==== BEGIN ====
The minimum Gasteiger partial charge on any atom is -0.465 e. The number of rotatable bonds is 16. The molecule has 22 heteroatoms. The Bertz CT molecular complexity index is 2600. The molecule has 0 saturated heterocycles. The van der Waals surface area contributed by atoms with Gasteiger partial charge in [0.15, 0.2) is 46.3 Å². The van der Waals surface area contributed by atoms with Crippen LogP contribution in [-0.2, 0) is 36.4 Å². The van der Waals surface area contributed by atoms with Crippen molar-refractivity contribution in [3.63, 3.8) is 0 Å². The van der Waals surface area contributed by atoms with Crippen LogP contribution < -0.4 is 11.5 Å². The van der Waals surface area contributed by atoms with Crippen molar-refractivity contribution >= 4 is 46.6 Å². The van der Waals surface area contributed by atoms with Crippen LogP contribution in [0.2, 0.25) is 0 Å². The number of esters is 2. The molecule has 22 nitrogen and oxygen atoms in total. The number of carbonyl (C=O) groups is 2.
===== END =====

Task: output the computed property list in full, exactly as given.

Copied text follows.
The minimum Gasteiger partial charge on any atom is -0.465 e. The number of rotatable bonds is 16. The molecule has 22 heteroatoms. The Bertz CT molecular complexity index is 2600. The molecule has 0 saturated heterocycles. The van der Waals surface area contributed by atoms with Gasteiger partial charge in [0.15, 0.2) is 46.3 Å². The van der Waals surface area contributed by atoms with Crippen LogP contribution in [-0.2, 0) is 36.4 Å². The van der Waals surface area contributed by atoms with Crippen molar-refractivity contribution in [3.63, 3.8) is 0 Å². The van der Waals surface area contributed by atoms with Crippen LogP contribution < -0.4 is 11.5 Å². The van der Waals surface area contributed by atoms with Crippen molar-refractivity contribution >= 4 is 46.6 Å². The van der Waals surface area contributed by atoms with Crippen LogP contribution in [0.2, 0.25) is 0 Å². The number of esters is 2. The molecule has 22 nitrogen and oxygen atoms in total. The number of carbonyl (C=O) groups is 2.